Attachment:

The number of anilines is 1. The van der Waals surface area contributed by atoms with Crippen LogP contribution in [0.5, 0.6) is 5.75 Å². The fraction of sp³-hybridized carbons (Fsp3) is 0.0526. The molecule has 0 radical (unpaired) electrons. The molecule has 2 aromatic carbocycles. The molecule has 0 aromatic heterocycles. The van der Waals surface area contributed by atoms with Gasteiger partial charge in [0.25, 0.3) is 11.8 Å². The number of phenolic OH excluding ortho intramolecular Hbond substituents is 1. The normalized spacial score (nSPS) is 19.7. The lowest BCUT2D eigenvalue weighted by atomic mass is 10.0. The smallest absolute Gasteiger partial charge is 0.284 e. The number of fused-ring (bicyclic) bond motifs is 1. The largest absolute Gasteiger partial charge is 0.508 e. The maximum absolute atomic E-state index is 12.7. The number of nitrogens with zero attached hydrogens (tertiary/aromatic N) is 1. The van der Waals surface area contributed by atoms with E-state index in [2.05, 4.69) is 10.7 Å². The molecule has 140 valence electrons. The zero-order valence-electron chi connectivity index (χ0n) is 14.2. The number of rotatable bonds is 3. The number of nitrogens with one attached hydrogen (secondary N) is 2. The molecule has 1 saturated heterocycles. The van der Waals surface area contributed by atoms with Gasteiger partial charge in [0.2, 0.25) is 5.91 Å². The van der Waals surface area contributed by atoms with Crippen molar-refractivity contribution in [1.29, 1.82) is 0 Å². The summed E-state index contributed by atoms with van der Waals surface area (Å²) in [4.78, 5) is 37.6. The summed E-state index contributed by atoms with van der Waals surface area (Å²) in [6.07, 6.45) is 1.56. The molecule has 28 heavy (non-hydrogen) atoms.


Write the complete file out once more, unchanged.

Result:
The number of anilines is 1. The van der Waals surface area contributed by atoms with Crippen LogP contribution in [0.5, 0.6) is 5.75 Å². The fraction of sp³-hybridized carbons (Fsp3) is 0.0526. The molecule has 0 radical (unpaired) electrons. The molecule has 2 aromatic carbocycles. The molecule has 0 aromatic heterocycles. The van der Waals surface area contributed by atoms with Gasteiger partial charge in [0.25, 0.3) is 11.8 Å². The number of phenolic OH excluding ortho intramolecular Hbond substituents is 1. The normalized spacial score (nSPS) is 19.7. The lowest BCUT2D eigenvalue weighted by atomic mass is 10.0. The smallest absolute Gasteiger partial charge is 0.284 e. The number of fused-ring (bicyclic) bond motifs is 1. The largest absolute Gasteiger partial charge is 0.508 e. The maximum absolute atomic E-state index is 12.7. The number of nitrogens with zero attached hydrogens (tertiary/aromatic N) is 1. The van der Waals surface area contributed by atoms with E-state index in [2.05, 4.69) is 10.7 Å². The molecule has 140 valence electrons. The zero-order valence-electron chi connectivity index (χ0n) is 14.2. The number of rotatable bonds is 3. The number of nitrogens with one attached hydrogen (secondary N) is 2. The molecule has 1 saturated heterocycles. The van der Waals surface area contributed by atoms with Gasteiger partial charge in [0.2, 0.25) is 5.91 Å². The van der Waals surface area contributed by atoms with Crippen molar-refractivity contribution in [1.29, 1.82) is 0 Å². The summed E-state index contributed by atoms with van der Waals surface area (Å²) in [4.78, 5) is 37.6. The summed E-state index contributed by atoms with van der Waals surface area (Å²) in [6.07, 6.45) is 1.56. The molecule has 28 heavy (non-hydrogen) atoms.